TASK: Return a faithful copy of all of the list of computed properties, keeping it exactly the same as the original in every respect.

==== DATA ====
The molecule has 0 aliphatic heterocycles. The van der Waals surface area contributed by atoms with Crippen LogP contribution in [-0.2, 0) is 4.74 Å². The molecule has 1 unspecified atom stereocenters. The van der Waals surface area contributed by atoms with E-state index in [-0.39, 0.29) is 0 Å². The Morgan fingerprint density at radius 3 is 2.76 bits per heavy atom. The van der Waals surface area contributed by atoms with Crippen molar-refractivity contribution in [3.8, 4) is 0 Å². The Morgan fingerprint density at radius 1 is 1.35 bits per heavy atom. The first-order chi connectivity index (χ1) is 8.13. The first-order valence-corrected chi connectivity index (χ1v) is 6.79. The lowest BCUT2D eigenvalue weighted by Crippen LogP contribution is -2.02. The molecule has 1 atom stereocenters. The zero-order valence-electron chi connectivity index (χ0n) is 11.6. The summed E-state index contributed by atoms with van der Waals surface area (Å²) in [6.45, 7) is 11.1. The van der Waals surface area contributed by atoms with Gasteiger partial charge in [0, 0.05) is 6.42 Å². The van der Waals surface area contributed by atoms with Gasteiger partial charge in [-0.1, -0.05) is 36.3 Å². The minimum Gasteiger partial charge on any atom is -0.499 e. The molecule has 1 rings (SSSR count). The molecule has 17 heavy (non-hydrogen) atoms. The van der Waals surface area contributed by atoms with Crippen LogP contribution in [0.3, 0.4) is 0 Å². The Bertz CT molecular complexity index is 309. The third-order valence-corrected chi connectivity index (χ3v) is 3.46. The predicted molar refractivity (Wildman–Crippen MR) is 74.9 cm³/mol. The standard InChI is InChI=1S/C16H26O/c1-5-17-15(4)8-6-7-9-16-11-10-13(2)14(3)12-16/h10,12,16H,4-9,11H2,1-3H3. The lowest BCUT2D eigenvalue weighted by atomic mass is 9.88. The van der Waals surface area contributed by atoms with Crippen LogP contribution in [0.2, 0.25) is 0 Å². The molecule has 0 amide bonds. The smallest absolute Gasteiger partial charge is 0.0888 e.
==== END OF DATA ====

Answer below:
The molecule has 0 aliphatic heterocycles. The van der Waals surface area contributed by atoms with Crippen LogP contribution in [-0.2, 0) is 4.74 Å². The molecule has 1 unspecified atom stereocenters. The van der Waals surface area contributed by atoms with E-state index in [-0.39, 0.29) is 0 Å². The Morgan fingerprint density at radius 3 is 2.76 bits per heavy atom. The van der Waals surface area contributed by atoms with Crippen molar-refractivity contribution in [3.8, 4) is 0 Å². The Morgan fingerprint density at radius 1 is 1.35 bits per heavy atom. The first-order chi connectivity index (χ1) is 8.13. The first-order valence-corrected chi connectivity index (χ1v) is 6.79. The lowest BCUT2D eigenvalue weighted by Crippen LogP contribution is -2.02. The molecule has 1 atom stereocenters. The zero-order valence-electron chi connectivity index (χ0n) is 11.6. The summed E-state index contributed by atoms with van der Waals surface area (Å²) in [6.45, 7) is 11.1. The van der Waals surface area contributed by atoms with Gasteiger partial charge in [0, 0.05) is 6.42 Å². The van der Waals surface area contributed by atoms with Gasteiger partial charge in [-0.1, -0.05) is 36.3 Å². The minimum Gasteiger partial charge on any atom is -0.499 e. The molecule has 1 rings (SSSR count). The molecule has 17 heavy (non-hydrogen) atoms. The van der Waals surface area contributed by atoms with Crippen LogP contribution in [0.3, 0.4) is 0 Å². The Bertz CT molecular complexity index is 309. The third-order valence-corrected chi connectivity index (χ3v) is 3.46. The predicted molar refractivity (Wildman–Crippen MR) is 74.9 cm³/mol. The standard InChI is InChI=1S/C16H26O/c1-5-17-15(4)8-6-7-9-16-11-10-13(2)14(3)12-16/h10,12,16H,4-9,11H2,1-3H3. The lowest BCUT2D eigenvalue weighted by atomic mass is 9.88. The van der Waals surface area contributed by atoms with Crippen LogP contribution in [0.2, 0.25) is 0 Å². The molecule has 0 amide bonds. The smallest absolute Gasteiger partial charge is 0.0888 e.